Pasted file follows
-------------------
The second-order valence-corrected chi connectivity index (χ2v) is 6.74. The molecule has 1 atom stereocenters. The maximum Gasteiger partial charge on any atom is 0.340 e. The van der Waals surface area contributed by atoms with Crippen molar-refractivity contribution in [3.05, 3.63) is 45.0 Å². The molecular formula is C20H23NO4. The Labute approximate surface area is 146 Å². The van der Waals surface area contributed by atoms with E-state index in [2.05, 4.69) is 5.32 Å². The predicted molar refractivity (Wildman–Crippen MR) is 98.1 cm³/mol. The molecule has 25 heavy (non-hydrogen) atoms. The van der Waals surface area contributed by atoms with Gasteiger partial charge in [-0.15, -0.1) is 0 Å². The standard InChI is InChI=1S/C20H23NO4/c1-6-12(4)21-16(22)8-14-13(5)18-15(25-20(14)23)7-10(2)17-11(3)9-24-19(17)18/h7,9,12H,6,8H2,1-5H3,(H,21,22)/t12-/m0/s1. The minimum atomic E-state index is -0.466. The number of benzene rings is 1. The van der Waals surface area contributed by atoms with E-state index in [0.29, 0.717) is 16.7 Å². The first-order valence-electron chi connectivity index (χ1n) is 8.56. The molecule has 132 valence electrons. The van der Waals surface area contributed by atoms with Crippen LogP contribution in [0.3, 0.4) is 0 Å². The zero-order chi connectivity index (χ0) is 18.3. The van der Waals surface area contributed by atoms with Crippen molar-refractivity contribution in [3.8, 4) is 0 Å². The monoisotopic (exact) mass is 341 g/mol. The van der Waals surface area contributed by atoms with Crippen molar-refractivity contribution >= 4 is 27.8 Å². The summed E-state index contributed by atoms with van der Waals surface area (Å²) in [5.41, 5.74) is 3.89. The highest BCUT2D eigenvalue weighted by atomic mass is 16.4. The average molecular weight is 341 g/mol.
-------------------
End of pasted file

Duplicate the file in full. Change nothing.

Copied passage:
The second-order valence-corrected chi connectivity index (χ2v) is 6.74. The molecule has 1 atom stereocenters. The maximum Gasteiger partial charge on any atom is 0.340 e. The van der Waals surface area contributed by atoms with Crippen molar-refractivity contribution in [3.05, 3.63) is 45.0 Å². The molecular formula is C20H23NO4. The Labute approximate surface area is 146 Å². The van der Waals surface area contributed by atoms with E-state index in [2.05, 4.69) is 5.32 Å². The predicted molar refractivity (Wildman–Crippen MR) is 98.1 cm³/mol. The molecule has 25 heavy (non-hydrogen) atoms. The van der Waals surface area contributed by atoms with Gasteiger partial charge in [-0.15, -0.1) is 0 Å². The standard InChI is InChI=1S/C20H23NO4/c1-6-12(4)21-16(22)8-14-13(5)18-15(25-20(14)23)7-10(2)17-11(3)9-24-19(17)18/h7,9,12H,6,8H2,1-5H3,(H,21,22)/t12-/m0/s1. The minimum atomic E-state index is -0.466. The number of benzene rings is 1. The van der Waals surface area contributed by atoms with E-state index in [0.29, 0.717) is 16.7 Å². The first-order valence-electron chi connectivity index (χ1n) is 8.56. The molecule has 132 valence electrons. The van der Waals surface area contributed by atoms with Crippen LogP contribution in [0.3, 0.4) is 0 Å². The zero-order chi connectivity index (χ0) is 18.3. The van der Waals surface area contributed by atoms with Crippen molar-refractivity contribution in [3.8, 4) is 0 Å². The monoisotopic (exact) mass is 341 g/mol. The van der Waals surface area contributed by atoms with Crippen molar-refractivity contribution >= 4 is 27.8 Å². The summed E-state index contributed by atoms with van der Waals surface area (Å²) in [5.41, 5.74) is 3.89. The highest BCUT2D eigenvalue weighted by atomic mass is 16.4. The average molecular weight is 341 g/mol.